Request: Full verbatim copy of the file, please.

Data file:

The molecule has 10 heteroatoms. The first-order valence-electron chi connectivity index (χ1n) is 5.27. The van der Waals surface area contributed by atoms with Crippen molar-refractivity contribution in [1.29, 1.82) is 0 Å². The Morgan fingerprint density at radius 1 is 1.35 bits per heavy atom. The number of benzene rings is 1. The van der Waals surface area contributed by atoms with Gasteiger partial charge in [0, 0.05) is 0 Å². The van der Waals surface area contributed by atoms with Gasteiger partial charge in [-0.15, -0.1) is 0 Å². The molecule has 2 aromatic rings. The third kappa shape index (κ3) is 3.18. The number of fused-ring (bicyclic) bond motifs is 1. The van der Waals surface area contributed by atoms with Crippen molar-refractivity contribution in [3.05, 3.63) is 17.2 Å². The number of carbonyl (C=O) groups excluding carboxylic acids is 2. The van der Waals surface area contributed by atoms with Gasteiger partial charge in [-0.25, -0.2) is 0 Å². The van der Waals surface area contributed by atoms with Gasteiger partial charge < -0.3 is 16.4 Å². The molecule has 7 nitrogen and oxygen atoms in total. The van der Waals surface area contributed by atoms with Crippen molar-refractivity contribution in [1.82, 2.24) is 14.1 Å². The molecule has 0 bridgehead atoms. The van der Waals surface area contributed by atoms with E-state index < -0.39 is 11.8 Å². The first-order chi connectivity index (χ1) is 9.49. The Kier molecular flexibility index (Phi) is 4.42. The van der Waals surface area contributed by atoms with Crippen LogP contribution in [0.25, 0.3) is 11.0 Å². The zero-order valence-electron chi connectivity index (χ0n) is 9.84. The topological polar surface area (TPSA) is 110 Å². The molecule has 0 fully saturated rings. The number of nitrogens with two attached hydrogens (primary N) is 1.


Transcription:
The molecule has 10 heteroatoms. The first-order valence-electron chi connectivity index (χ1n) is 5.27. The van der Waals surface area contributed by atoms with Crippen molar-refractivity contribution in [1.29, 1.82) is 0 Å². The Morgan fingerprint density at radius 1 is 1.35 bits per heavy atom. The number of benzene rings is 1. The van der Waals surface area contributed by atoms with Gasteiger partial charge in [0, 0.05) is 0 Å². The van der Waals surface area contributed by atoms with Gasteiger partial charge in [-0.15, -0.1) is 0 Å². The molecule has 2 aromatic rings. The third kappa shape index (κ3) is 3.18. The number of fused-ring (bicyclic) bond motifs is 1. The van der Waals surface area contributed by atoms with Crippen molar-refractivity contribution in [3.05, 3.63) is 17.2 Å². The number of carbonyl (C=O) groups excluding carboxylic acids is 2. The van der Waals surface area contributed by atoms with Gasteiger partial charge in [-0.25, -0.2) is 0 Å². The van der Waals surface area contributed by atoms with Gasteiger partial charge < -0.3 is 16.4 Å². The molecule has 7 nitrogen and oxygen atoms in total. The van der Waals surface area contributed by atoms with Crippen molar-refractivity contribution in [1.82, 2.24) is 14.1 Å². The molecule has 0 bridgehead atoms. The van der Waals surface area contributed by atoms with E-state index < -0.39 is 11.8 Å². The first-order chi connectivity index (χ1) is 9.49. The Kier molecular flexibility index (Phi) is 4.42. The van der Waals surface area contributed by atoms with Crippen LogP contribution in [0.25, 0.3) is 11.0 Å². The zero-order valence-electron chi connectivity index (χ0n) is 9.84. The topological polar surface area (TPSA) is 110 Å². The molecule has 0 fully saturated rings. The number of nitrogens with two attached hydrogens (primary N) is 1.